When people hear that I ate bacon for the first time this year, they either laugh, look shocked, or respond with “kosher?” The last response is definitely the most accurate. Up until this past September, I kept kosher, which means that for almost 18 years, I'd never tried bacon, cheese burgers, shrimp, the list goes on and on.
Keeping kosher is a Jewish tradition that prohibits you from eating animals with split hooves (read: pork, fish that don't have fins and scales) and dishes that combine dairy and meat. (To date, I still haven’t tried shellfish because my general dislike for fish makes me a bit hesitant.)
The Moment of Change
For some reason, I decided that college would be the perfect place for me to break kosher. Maybe it was because I no longer have to keep a kosher kitchen, or maybe it was just the newfound freedom of college, or the honest fact that I never really felt a connection between keeping kosher and my religious beliefs. Whatever the case, I ultimately decided that it was time for a change.
Every Saturday and Sunday, Wash U has an “all-you-can-eat” brunch buffet for 10 meal points, and of course, they serve up loads and loads of bacon. I turned to my friend one Saturday while we were in line for pancakes and said, "You know what? I'm going to try bacon!" I put a few strips of bacon on my plate and then we paid and sat down at a booth.
I took a bite, and holy cow (or rather... holy pig) was that the best freaking thing I've ever eaten?!My love for bacon only deepened as time went by. At LouFest, I put my email down for the bacon lovers club just to get a free bacon sample, and scarfed down a heavenly maple bacon donut. I am now a firm believer that maple and bacon together is the best food fusion known to mankind.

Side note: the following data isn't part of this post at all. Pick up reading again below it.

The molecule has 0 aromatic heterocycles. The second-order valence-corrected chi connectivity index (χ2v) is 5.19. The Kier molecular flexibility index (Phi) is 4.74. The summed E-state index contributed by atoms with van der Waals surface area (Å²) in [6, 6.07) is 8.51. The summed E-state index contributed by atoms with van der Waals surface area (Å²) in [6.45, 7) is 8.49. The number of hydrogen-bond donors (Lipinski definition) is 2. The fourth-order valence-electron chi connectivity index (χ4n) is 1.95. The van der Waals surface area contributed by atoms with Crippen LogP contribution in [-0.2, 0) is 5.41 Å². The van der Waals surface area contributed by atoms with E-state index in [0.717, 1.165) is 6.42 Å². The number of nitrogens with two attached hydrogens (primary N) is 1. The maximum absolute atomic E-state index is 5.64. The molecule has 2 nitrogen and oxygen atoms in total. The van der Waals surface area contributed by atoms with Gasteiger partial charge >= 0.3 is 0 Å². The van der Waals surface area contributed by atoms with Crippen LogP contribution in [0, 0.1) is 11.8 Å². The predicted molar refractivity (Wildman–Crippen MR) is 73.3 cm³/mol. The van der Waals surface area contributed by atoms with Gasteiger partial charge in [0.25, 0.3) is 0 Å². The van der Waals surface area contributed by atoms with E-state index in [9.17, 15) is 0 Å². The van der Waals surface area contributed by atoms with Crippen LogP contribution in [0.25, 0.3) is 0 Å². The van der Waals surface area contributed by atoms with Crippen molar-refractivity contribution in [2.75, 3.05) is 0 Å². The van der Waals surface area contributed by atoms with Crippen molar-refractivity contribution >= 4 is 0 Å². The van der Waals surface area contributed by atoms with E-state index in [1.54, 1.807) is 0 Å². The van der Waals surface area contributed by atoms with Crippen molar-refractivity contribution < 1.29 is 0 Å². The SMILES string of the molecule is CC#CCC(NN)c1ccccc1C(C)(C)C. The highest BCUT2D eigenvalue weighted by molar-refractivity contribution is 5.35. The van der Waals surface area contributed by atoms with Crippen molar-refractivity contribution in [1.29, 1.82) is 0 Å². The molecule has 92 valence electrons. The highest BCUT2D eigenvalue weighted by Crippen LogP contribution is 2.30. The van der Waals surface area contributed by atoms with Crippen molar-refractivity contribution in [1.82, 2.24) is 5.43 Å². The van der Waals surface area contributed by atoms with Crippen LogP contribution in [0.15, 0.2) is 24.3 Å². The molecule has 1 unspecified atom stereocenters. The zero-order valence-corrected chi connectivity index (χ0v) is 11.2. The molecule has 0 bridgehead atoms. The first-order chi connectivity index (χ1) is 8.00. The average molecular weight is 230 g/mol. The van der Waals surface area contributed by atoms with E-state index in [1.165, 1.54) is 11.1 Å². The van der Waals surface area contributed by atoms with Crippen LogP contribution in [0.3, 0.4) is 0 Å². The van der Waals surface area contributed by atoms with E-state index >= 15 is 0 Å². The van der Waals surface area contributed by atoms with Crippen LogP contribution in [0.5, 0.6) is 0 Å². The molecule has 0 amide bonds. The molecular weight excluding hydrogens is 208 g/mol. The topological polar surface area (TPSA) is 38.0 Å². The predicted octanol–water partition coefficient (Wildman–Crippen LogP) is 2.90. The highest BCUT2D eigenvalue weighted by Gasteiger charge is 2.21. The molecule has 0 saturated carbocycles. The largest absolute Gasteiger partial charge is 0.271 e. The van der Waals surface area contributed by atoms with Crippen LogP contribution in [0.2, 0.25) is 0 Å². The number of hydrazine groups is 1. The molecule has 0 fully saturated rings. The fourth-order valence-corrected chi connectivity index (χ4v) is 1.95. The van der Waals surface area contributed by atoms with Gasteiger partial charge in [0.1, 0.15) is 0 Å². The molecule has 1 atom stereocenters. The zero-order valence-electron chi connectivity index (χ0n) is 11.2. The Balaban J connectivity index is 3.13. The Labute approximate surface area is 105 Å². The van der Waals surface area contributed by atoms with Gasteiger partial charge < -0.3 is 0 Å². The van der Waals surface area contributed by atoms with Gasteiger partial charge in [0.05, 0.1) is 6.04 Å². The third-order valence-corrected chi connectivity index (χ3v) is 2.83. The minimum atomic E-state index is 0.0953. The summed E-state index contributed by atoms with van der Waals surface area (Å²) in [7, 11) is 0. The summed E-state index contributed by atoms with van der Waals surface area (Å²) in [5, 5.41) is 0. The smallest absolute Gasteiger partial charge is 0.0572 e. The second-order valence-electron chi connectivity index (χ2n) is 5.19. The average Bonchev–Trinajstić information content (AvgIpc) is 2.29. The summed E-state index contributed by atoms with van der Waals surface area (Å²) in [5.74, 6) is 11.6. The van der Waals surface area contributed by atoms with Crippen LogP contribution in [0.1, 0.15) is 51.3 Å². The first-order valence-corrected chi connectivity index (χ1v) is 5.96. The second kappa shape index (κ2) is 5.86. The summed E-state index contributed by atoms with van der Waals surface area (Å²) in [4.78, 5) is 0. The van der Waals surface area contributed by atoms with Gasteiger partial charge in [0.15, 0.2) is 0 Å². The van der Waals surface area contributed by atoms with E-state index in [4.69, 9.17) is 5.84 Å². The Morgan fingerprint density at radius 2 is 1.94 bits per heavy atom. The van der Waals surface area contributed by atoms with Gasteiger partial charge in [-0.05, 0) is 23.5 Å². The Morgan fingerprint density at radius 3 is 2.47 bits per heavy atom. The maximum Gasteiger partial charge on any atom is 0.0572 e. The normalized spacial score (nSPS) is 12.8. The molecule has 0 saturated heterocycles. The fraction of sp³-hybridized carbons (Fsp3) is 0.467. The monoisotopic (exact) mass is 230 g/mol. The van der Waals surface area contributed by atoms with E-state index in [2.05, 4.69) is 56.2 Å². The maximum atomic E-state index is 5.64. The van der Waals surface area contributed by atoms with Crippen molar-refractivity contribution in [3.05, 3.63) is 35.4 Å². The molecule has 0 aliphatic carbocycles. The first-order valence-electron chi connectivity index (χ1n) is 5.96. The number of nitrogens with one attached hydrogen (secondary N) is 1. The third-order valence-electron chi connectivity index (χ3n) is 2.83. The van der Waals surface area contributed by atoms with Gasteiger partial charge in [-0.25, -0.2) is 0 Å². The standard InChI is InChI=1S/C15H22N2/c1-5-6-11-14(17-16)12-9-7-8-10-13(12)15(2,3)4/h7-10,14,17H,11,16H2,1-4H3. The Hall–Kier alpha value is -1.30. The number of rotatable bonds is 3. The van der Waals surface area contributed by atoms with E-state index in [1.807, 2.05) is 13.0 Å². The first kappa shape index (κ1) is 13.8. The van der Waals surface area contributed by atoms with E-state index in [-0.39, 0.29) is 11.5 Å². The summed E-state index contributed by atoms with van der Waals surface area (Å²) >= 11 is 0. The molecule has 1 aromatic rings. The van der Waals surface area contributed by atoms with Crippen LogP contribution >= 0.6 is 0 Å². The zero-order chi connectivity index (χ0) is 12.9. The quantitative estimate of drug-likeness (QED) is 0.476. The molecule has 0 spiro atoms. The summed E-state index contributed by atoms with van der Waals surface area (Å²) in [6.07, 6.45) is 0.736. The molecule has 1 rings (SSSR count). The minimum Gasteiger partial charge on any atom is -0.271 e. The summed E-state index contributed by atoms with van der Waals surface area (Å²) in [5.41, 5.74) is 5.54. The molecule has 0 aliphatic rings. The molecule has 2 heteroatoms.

Don't worry, I don't eat bacon everyday, but I would say that I now have a deep passion for it. Do I feel guilty that I no longer keep kosher? To be quite frank, not really.
Recently, I did tell my family about my new obsession. My dad wasn't too happy, but eventually, he came around to it... and now he just jokes about it. I promised my family that, of course, when I come home, I'll be respectful and maintain the family kosher kitchen—and I won't even taunt them by ordering something with bacon on the menu when we go out to eat.
That said, I'd experienced firsthand the benefits of taking a risk or making a sacrifice in order to discover something new. In a way, my relationship with bacon is a direct analogy for my college career: I ventured into the unknown, and while I was scared at first, it turned out to be worth it because I found something that I truly love.